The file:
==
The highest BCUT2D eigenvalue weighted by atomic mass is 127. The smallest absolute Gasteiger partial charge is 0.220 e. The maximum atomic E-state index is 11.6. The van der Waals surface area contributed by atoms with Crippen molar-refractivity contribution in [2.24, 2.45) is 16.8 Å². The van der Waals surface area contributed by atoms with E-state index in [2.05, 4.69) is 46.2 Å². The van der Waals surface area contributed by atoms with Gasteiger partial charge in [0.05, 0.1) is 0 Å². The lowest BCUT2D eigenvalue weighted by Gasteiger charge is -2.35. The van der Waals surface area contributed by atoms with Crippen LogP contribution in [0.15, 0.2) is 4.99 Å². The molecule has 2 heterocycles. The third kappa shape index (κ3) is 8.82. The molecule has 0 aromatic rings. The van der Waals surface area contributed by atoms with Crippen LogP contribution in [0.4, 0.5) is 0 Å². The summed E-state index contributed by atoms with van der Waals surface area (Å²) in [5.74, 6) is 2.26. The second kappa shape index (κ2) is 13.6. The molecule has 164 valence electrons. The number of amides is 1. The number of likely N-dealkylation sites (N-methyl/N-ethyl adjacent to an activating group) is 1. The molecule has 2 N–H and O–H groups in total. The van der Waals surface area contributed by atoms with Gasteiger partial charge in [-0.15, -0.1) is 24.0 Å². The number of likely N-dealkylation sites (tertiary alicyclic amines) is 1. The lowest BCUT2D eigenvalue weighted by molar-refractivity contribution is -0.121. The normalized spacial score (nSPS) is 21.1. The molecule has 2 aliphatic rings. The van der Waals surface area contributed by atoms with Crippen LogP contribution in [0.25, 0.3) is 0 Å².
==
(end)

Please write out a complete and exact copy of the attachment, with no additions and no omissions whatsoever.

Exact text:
The highest BCUT2D eigenvalue weighted by atomic mass is 127. The smallest absolute Gasteiger partial charge is 0.220 e. The maximum atomic E-state index is 11.6. The van der Waals surface area contributed by atoms with Crippen molar-refractivity contribution in [2.24, 2.45) is 16.8 Å². The van der Waals surface area contributed by atoms with E-state index in [2.05, 4.69) is 46.2 Å². The van der Waals surface area contributed by atoms with Gasteiger partial charge in [0.05, 0.1) is 0 Å². The lowest BCUT2D eigenvalue weighted by Gasteiger charge is -2.35. The van der Waals surface area contributed by atoms with Crippen LogP contribution in [0.15, 0.2) is 4.99 Å². The molecule has 2 heterocycles. The third kappa shape index (κ3) is 8.82. The molecule has 0 aromatic rings. The van der Waals surface area contributed by atoms with Crippen LogP contribution in [0.4, 0.5) is 0 Å². The summed E-state index contributed by atoms with van der Waals surface area (Å²) in [5.74, 6) is 2.26. The second kappa shape index (κ2) is 13.6. The molecule has 164 valence electrons. The number of amides is 1. The number of likely N-dealkylation sites (N-methyl/N-ethyl adjacent to an activating group) is 1. The molecule has 2 N–H and O–H groups in total. The van der Waals surface area contributed by atoms with Gasteiger partial charge in [-0.15, -0.1) is 24.0 Å². The number of likely N-dealkylation sites (tertiary alicyclic amines) is 1. The lowest BCUT2D eigenvalue weighted by molar-refractivity contribution is -0.121. The normalized spacial score (nSPS) is 21.1. The molecule has 2 aliphatic rings. The van der Waals surface area contributed by atoms with Crippen LogP contribution in [0.25, 0.3) is 0 Å².